Growing pressures in health care have contributed to an imbalance of overwhelming job demands and insufficient work resources for doctors, medical students and residents, which has led to burnout, says a report from the National Academy of Medicine. To make improvements in medicine, health systems must look at which resources are lacking, and which are contributing to physician burnout.
Committed to making physician burnout a thing of the past, the AMA has studied, and is currently addressing issues causing and fueling physician burnout—including time constraints, technology and regulations—to better understand and reduce the challenges physicians face. By focusing on factors causing burnout at the system-level, the AMA assesses an organization’s well-being and offers guidance and targeted solutions to support physician well-being and satisfaction.
Authors of the consensus study report published on the National Academy of Medicine website, Taking Action Against Clinician Burnout: A Systems Approach to Professional Well-Being, call for immediate action from the health care system to combat physician burnout and improve professional well-being.
“Improving the U.S. health care system to achieve the goals of better care, improved population health, and lower costs depends in large part on a workforce that is functioning at its highest level,” says the report.
Work system factors continue to contribute to physician burnout and professional well-being. Here are seven job resources—both tangible and intangible resources within the work environment—that affect physician well-being.
When physicians, residents and medical students feel they have purpose in life and work, it gives direction, guides decisions, influences behavior and propels individuals toward goals, says the report. This is the same for finding meaning in the work physicians do. It is important to create alignment between work activities and an individual’s views of what they find to be meaningful. For example, physicians who spend less than 20% of their time on the professional activity they find to be meaningful often have higher rates of burnout.
Healthy work environments are associated with job satisfaction, retention and better patient outcomes. But one independent predictor of burnout is inadequate time for professional development. By the same token, having inadequate time allocated for teaching independently also increased a person’s odds of burnout.
When physicians and other health professionals feel that their values align with those of the organization, engagement and job satisfaction rise. However, if an organization’s values are not congruent with a physician’s, the dissonance intensifies stress. This can lead to physician burnout.
According to the report, several studies found physicians reported a low sense of control over their practice environment, little autonomy—defined as the amount of freedom someone has to control and plan their work activities, as well as the input they have in decisions—and lack of involvement in decision making contribute to burnout.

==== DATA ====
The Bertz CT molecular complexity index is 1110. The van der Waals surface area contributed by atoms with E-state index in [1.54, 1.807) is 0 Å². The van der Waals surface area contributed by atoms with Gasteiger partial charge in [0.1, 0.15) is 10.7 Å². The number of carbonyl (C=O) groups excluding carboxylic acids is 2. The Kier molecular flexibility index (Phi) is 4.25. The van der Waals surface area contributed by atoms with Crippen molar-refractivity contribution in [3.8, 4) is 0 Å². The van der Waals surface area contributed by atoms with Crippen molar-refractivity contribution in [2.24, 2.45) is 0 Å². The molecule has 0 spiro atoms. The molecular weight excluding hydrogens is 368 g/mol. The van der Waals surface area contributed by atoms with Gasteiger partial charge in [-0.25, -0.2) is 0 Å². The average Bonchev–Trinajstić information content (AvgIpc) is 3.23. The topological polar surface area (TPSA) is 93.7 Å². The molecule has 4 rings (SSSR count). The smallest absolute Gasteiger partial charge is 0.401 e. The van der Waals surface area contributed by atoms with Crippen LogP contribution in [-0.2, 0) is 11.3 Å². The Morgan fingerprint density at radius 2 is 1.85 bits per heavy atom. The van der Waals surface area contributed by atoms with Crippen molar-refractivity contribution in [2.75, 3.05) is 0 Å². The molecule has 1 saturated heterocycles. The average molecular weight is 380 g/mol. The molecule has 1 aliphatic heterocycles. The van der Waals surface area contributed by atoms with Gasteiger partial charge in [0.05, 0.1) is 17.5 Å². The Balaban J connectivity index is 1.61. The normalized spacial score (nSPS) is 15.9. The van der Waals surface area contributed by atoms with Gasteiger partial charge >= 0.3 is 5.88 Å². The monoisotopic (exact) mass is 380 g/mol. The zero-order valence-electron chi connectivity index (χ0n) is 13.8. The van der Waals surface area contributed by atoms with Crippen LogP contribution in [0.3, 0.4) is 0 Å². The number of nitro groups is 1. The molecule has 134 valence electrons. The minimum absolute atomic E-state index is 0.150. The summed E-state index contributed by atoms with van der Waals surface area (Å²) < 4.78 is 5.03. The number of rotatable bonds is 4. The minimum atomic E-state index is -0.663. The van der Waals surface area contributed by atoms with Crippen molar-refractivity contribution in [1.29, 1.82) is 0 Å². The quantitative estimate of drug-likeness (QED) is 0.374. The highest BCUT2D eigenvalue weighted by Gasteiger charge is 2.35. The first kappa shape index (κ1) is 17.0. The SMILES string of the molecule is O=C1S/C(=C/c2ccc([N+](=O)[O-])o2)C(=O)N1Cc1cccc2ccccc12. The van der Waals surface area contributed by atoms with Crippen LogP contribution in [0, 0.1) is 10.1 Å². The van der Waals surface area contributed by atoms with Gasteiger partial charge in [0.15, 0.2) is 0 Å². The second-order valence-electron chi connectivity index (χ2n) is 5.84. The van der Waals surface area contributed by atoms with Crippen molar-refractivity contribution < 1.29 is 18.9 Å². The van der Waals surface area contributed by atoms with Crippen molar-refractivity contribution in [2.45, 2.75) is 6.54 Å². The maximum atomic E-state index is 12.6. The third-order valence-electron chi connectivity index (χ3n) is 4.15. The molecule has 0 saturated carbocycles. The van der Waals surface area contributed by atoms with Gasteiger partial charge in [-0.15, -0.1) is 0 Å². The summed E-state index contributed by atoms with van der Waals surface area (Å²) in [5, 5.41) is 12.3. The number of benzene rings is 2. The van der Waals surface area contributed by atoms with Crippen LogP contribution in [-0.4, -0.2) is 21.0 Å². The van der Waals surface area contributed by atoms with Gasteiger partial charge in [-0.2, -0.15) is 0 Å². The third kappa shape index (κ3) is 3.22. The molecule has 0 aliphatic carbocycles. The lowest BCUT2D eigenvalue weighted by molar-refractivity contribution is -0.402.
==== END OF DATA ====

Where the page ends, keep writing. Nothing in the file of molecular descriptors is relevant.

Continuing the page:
Personal resources are often expended to meet job demands. When this does not result in reward, work stress occurs, creating burnout. Intrinsic rewards occur when individuals perceive their work as meaningful, have job control, feel mastery over their work, are respected and connected with others while extrinsic include money, prestige and praise. Another important reward is explicit feedback on a job well done from their supervisors, peers and patients.
Having a strong relationship with patients can be a benefit, but so can interpersonal relationships between colleagues. With enhanced and supportive professional relationships, it provides a source of support that buffers against detrimental stress.
Unfortunately, some relationships can be a source of tension that adds to work-related stress and burnout. But when interpersonal relationships are strong, they protect against stress by providing social support.
This is the combination of personal and professional responsibilities and activities. Compared to other U.S. workers, physicians are less likely to be satisfied with their work-life integration, according to the report. Struggles with work-life integration create work-home conflicts, which can also increase the risk of burnout. These conflicts can be reduced when better alignment is created between work schedules and personal life needs.
The AMA’s STEPS Forward™ open-access modules offer innovative strategies that allow physicians and their staff to thrive in the new health care environment. These courses can help you prevent physician burnout, create the organizational foundation for joy in medicine and improve practice efficiency. One CME module specifically addresses establishing workflows and process.
STEPS Forward is part of the AMA Ed Hub, an online platform with high-quality CME and education that supports the professional development needs of physicians and other health professionals. With topics relevant to you, it also offers an easy, streamlined way to find, take, track and report educational activities.